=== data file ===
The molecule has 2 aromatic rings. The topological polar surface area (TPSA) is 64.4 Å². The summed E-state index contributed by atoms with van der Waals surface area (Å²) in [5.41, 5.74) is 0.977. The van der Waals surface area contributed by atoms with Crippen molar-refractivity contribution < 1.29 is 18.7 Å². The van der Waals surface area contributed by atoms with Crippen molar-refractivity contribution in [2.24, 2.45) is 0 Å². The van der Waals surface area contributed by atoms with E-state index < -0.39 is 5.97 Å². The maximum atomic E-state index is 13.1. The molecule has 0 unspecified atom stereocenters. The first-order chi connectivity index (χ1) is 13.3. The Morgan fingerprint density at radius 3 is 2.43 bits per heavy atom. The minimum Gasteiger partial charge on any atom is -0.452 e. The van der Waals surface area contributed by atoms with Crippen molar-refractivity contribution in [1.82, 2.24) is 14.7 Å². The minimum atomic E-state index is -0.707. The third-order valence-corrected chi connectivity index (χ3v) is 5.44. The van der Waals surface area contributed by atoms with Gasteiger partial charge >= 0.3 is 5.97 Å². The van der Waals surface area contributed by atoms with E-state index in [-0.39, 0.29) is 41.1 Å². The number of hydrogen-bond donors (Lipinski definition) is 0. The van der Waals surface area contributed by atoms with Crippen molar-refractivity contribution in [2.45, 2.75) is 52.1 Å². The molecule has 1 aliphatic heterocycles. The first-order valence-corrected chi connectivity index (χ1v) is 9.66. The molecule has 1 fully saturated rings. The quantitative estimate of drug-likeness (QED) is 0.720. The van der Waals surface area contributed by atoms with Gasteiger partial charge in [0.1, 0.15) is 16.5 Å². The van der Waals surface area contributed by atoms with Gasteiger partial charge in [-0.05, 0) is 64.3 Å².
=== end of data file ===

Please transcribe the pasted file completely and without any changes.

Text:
The molecule has 2 aromatic rings. The topological polar surface area (TPSA) is 64.4 Å². The summed E-state index contributed by atoms with van der Waals surface area (Å²) in [5.41, 5.74) is 0.977. The van der Waals surface area contributed by atoms with Crippen molar-refractivity contribution < 1.29 is 18.7 Å². The van der Waals surface area contributed by atoms with Crippen molar-refractivity contribution in [2.24, 2.45) is 0 Å². The van der Waals surface area contributed by atoms with E-state index < -0.39 is 5.97 Å². The maximum atomic E-state index is 13.1. The molecule has 0 unspecified atom stereocenters. The first-order chi connectivity index (χ1) is 13.3. The Morgan fingerprint density at radius 3 is 2.43 bits per heavy atom. The minimum Gasteiger partial charge on any atom is -0.452 e. The van der Waals surface area contributed by atoms with Crippen molar-refractivity contribution in [1.82, 2.24) is 14.7 Å². The minimum atomic E-state index is -0.707. The third-order valence-corrected chi connectivity index (χ3v) is 5.44. The van der Waals surface area contributed by atoms with Gasteiger partial charge >= 0.3 is 5.97 Å². The van der Waals surface area contributed by atoms with E-state index in [-0.39, 0.29) is 41.1 Å². The number of hydrogen-bond donors (Lipinski definition) is 0. The van der Waals surface area contributed by atoms with Crippen molar-refractivity contribution in [2.45, 2.75) is 52.1 Å². The molecule has 1 aliphatic heterocycles. The first-order valence-corrected chi connectivity index (χ1v) is 9.66. The molecule has 1 fully saturated rings. The quantitative estimate of drug-likeness (QED) is 0.720. The van der Waals surface area contributed by atoms with Gasteiger partial charge in [0.1, 0.15) is 16.5 Å². The van der Waals surface area contributed by atoms with Gasteiger partial charge in [-0.05, 0) is 64.3 Å².